Reaching for the Stars

My friend Ginny was invited to a think-tank on how to popularize multi-wave astronomy (no – don’t run away, this blog is not about that – although it is really interesting stuff) a few days ago, and had lunch with one of the other participants who happened to have a disability.

Not wanting to offend the lady in the slightest she asked a bit hesitantly… ‘Um, what is the politically correct way to describe somebody who cannot see?”

The lady promptly responded “Blind!”

Thereafter a lovely conversation followed, with the lady, Wanda, giving some insights (excuse the pun) into one of the challenges of being blind.
But let’s clarify something first. The lady is Dr Wanda, and she’s an astrophysicist, who, amongst other things, really enjoys developing interesting lesson plans to teach kids about astrophysics. She has not allowed being blind to restrict her in the slightest and continues to reach for the stars – literally. Except Wanda listens to them instead of looking at them!

She reckons the most irritating thing is when somebody sends her a .pdf file to read. PDF stands for “portable document format” and it’s a way of saving a document from any application into a format that most systems can read – unless you are blind.

Wanda explained that her special software that “reads” the document cannot comprehend a .pdf file. It just picks up random words and strings them together. Obviously this could lead to major confusion. She gave us a hysterical example that went something like the “The moon was in the bathroom exploding.”

The numbers at the table swelled with Alfred from Sci-Bono Discovery Centre in Newtown (Jozi) joining the ranks. Wanda asked Alfred what his favourite exhibit was. His answer was the one that explained sound waves. Of course she did not leave it there – she had him explain to her just how he got the concept across to the people visiting Sci-Bono.

Initially Alfred waved his hands around a lot, which Wanda could not see, but he quickly got the hang of it and used his words – very simply and effectively to explain how sound waves work.

We all take many things for granted and our sight is one of them.

By the way – how often do people check the toys that their young children play with for sharp bits they could potentially stick into their eye (or somebody else’s) by mistake? Double check that toy box please, just to make sure.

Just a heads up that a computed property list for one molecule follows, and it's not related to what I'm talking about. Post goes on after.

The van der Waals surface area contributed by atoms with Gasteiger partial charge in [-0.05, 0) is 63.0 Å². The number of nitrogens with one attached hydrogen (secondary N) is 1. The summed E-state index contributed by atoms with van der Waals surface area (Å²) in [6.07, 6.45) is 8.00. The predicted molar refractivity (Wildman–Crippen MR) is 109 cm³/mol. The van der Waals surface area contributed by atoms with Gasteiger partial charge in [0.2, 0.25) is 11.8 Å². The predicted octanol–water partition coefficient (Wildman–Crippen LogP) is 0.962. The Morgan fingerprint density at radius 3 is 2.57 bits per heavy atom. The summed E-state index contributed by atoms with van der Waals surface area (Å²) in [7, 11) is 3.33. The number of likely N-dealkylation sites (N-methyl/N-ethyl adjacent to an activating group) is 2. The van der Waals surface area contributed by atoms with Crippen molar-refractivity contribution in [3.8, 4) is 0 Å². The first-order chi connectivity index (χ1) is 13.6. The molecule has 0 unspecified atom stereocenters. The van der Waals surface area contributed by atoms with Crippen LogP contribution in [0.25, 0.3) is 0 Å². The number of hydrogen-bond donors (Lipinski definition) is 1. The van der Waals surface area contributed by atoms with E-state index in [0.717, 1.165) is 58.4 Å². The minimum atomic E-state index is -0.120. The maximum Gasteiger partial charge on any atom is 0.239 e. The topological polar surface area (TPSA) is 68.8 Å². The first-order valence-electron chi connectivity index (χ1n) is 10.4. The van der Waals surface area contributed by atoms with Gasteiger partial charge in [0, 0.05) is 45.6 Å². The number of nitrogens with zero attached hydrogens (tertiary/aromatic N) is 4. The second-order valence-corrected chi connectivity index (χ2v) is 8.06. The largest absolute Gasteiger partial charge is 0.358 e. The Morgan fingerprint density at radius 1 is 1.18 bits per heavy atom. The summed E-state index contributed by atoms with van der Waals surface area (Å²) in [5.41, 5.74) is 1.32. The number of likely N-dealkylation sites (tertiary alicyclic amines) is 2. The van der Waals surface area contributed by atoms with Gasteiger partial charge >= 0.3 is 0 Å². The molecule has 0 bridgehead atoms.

Reach for the stars people – don’t let anything hold you back.


Consider a career in Science!

The 16th of February was International Day of Science for Women and Children. People tend to think that science is only for clever people – but actually – it is all around us and we are all doing some sort of science in one way or another each and every single day. In honour of this day – you can read “Sibo Mixes Things Up” – my story book about chemistry – it will be free to read on the website until the end of the month.

Nowadays girls are actively encouraged to pursue careers in science and technology. There are so very many interesting fields that you can go into, it is almost mind boggling.

We’ve been talking about planning, imagination and initiative over the past few weeks and you are going to need all of these things if you want to go into the science field.

SAASTA Observatory in Johannesburg also offers cool programmes for learners, teachers and members of the public. They have all sorts of exciting things to make you look at Physics in a completely different way. Check out their website for more information.

Nanotechnology is the way of the future as well.  I bet many people don’t even know what nanotechnology is. “Sibo Sizes Things Up” is all about nano – one of these days we’ll make that a free read on the website too! Stay tuned!

Remember – a safe bet is to always take maths as one of your subjects. Maths is one of those things that you sometimes feel like dropping because it seems a bit hard or not really necessary. In fact – it’s very necessary for lots of careers. If you don’t have matric maths there are some doors that are so firmly shut there is no easy way to open them again.

I mentioned while ago that science centres can help with career guidance. Sci-Bono Discovery Centre in Jozi has a very awesome career guidance centre and it’s free. You can just walk-in and find out about jobs and careers that you never even dreamed of. However, for career assessments and career counselling they do prefer if you make an appointment. It’s a professional service and they don’t want to you to be disappointed if you arrive at the centre and the staff are all busy.  Call (011) 639 8450/8476/8479.

Last but not least – you can always go and visit a science centre like Sci-Bono in Newtown or Sci-Enza in Pretoria to have an enormous amount of fun and get you into a sciencey frame of mind!

Science rocks!